"Man, I am in the wrong business," said Garcia. He gave out a low whistle as he stared down at the luxurious compound.

"Well today's your lucky day, Private," Naylor said. "I hear there are going to be a few vacancies opening up in his operation pretty soon."

Germaine McDowell lumbered past, toting the heavy MG4 as if it was a kid's BB gun. "Of course that would mean you'd have the mighty fightin' Delta Force bearing down on your ass right now," he said.

Garcia shrugged. "I heard they ain't so tough."

Mac gave him a friendly shoulder check as he walked past. "Some of them ain't," he said.

"Zip it," Naylor said. "Save the bull session for the ride home. I want it tight and quiet from here on in."

He checked his watch; they were right on time. Not bad after a ten-mile hike through dense jungle. This hadn't been a usual infiltration. Their target was Hernando Ramirez, head of the infamous Cascajal drug cartel. Ramirez was notoriously paranoid, and his compound was miles away from any road and well off any commercial flight path. They couldn't afford to give him any warning, so they had been dropped two valleys away with the rest of the journey being made on foot. Other squads were hiking in from the south, and under Emcon Alpha, full radio silence, timing was everything.

"There's the boathouse," Jim Lowe said, the last man in their four-man fire team.

"I see it," Naylor replied.

The boathouse was their way out. Getting away from the compound had to be as fast as their approach was stealthy. This operation was strictly off the books. The chain of command went from Naylor to his Captain straight to the commander of Delta and then to a D.C. suit. Naylor had been working operations like this for years but still got nervous when he thought about who was ultimately in charge. A Mexican drug lord might kill you, might even torture you first. But those Beltway cats would sign your death warrant with no more thought than swatting a fly if they thought it was in their interests. They couldn't afford to get caught in Mexico. If they did, the unofficial war on drugs could become an international incident.

Fortunately Ramirez's lavish lifestyle extended to a collection of motorboats in his private boathouse. That was Naylor's objective: hold and secure their way out while the other squads took out Ramirez and his key lieutenants.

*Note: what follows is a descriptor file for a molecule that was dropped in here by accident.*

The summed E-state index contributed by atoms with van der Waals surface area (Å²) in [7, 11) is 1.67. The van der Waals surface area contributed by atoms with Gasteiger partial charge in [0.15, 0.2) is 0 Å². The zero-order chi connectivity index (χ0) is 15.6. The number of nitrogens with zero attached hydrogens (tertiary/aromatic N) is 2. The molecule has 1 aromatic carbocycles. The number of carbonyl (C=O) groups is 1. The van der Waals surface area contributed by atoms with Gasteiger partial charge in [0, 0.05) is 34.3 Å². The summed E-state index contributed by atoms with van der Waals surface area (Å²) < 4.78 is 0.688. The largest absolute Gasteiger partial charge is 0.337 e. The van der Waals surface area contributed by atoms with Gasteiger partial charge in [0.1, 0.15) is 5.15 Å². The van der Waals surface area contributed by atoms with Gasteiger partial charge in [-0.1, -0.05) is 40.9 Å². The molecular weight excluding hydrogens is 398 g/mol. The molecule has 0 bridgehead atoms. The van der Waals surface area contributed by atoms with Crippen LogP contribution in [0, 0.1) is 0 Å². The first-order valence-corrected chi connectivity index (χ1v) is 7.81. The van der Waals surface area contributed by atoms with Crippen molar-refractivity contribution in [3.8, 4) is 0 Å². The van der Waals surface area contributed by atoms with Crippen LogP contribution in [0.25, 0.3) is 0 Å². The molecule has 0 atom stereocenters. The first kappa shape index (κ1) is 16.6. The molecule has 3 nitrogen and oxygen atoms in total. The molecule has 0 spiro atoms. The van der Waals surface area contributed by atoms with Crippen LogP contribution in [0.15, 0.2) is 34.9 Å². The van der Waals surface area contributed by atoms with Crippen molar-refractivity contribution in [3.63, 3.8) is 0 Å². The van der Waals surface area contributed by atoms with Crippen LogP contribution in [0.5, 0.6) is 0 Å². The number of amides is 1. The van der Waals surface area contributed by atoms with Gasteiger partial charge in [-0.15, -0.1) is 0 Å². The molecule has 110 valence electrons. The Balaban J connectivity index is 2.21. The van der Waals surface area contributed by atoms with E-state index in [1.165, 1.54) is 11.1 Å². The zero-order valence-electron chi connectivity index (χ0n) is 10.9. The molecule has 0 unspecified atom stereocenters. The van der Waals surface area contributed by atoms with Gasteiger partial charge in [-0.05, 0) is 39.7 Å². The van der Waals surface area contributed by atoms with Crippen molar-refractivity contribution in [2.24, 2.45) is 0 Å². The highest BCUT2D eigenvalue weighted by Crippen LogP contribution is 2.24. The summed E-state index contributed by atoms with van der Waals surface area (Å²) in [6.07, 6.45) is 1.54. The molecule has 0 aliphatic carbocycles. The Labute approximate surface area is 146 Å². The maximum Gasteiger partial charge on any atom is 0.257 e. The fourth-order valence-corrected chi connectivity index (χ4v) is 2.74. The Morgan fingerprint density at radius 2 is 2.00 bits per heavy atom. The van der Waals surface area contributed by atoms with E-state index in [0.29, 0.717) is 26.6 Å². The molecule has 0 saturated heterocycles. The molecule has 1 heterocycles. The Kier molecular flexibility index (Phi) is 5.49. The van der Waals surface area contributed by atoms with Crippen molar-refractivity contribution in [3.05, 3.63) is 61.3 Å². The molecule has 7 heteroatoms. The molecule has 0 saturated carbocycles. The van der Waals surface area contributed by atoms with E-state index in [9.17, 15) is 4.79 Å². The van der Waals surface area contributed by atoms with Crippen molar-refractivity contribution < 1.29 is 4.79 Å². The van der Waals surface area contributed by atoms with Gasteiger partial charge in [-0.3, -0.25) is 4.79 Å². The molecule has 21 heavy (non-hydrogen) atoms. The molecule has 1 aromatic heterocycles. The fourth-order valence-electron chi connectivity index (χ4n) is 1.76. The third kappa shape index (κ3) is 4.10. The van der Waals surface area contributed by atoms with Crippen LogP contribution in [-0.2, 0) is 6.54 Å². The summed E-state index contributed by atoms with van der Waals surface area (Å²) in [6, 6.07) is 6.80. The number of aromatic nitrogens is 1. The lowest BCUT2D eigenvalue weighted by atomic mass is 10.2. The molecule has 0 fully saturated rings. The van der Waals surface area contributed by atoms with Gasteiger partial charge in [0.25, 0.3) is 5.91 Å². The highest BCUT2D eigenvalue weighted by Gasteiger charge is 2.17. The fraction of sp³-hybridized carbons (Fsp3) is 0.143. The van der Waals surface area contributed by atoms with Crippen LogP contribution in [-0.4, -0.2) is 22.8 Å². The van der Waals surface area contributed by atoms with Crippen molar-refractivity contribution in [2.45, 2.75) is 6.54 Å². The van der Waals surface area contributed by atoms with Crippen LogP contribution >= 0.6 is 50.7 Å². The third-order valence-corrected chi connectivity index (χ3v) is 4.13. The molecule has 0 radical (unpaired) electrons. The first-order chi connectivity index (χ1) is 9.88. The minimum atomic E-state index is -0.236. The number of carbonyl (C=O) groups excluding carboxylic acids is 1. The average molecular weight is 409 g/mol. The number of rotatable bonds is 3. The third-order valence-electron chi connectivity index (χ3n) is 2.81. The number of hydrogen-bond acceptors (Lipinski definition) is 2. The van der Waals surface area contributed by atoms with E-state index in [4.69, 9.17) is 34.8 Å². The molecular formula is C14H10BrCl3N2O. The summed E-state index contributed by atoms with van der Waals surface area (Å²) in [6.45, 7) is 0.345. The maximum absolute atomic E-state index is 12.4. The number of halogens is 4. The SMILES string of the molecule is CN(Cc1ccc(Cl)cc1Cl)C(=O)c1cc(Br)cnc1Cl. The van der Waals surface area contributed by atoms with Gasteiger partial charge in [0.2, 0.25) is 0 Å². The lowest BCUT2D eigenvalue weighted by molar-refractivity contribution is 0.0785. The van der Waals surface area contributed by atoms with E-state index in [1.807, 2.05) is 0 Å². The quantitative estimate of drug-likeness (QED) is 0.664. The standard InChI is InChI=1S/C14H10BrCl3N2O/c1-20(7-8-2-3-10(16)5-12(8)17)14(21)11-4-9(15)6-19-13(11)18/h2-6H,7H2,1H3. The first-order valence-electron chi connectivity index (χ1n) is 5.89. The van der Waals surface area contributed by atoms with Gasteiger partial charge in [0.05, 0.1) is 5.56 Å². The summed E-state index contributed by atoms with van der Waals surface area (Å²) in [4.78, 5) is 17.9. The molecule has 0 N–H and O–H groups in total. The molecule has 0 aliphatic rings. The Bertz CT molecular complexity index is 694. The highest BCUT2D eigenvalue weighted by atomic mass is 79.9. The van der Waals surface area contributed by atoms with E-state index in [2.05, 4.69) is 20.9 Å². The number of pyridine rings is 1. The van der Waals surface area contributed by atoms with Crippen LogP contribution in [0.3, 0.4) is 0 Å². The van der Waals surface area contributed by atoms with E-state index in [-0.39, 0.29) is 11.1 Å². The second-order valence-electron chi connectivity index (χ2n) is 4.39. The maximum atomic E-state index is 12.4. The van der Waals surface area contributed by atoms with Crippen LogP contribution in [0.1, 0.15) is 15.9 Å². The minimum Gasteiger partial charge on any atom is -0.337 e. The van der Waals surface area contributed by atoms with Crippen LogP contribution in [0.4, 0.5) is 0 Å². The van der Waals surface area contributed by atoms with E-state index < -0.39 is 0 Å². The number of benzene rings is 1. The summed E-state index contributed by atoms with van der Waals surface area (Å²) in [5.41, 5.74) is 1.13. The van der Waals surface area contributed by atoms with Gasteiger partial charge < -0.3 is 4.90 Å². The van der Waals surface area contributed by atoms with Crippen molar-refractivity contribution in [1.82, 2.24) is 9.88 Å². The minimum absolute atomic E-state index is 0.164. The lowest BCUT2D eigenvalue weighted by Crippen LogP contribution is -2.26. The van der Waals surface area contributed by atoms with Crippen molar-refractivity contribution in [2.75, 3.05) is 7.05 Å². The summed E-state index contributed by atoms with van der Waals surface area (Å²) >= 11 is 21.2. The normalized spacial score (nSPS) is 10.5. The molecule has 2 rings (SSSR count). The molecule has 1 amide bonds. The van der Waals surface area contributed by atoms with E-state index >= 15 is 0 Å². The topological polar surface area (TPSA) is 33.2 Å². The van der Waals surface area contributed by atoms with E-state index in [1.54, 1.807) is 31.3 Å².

They made their way down the hill. If anything the undergrowth was even thicker on the south-facing slope and they were forced to hack their way through the bush.

Naylor swung his machete against a particularly tangled knot of vines when the blade struck something hard. He pulled the vines and they came away like a living tapestry, an interwoven blanket of tough, woody tendrils. Behind was a huge boulder of yellowish green rock just like the outcroppings they had seen during their hike. But this wasn't just some slab of bedrock protruding through the topsoil, it was a huge stone head.

"Well, would you look at that," Garcia said. "Olmec, I reckon."

"Listen to him," Mac said. "Just 'cus his gran'pappy swam the Rio Grande forty years ago, he thinks he's some kind of expert on Mexican history."

Naylor examined the huge artefact. The features had been smoothed by time but Naylor could still make out the broad, fang-filled mouth of the Olmec jaguar God.

"Well in this case, I think he's right," he said. "This is Olmec country, and they liked their carvings sure enough. I even saw one like this in a museum in Guadalajara one time."

"You know, I heard Ramirez was into all this shit," Lowe said. "Collects artefacts, even makes out like he's some kind of champion for the native Olmec Indians."

"Yeah, I heard something similar," Naylor said. "Seems like being a drug lord with more money than God isn't enough for him. Ramirez likes to pretend he's some kind of mystical badass, Lucifer and Sante Muertacombined. I guess it helps to keep the locals in line: stops the coca farmers from selling the crop to the other cartels. It's all bullshit designed to keep the locals away from his pleasure palace."

"Pleasure palace," Garcia repeated. "I like the sound of that. Like I said, I'm in the wrong business." He patted the giant stone head as they walked past. "I'm going to tell Ramirez about this, he might want to add it to his collection."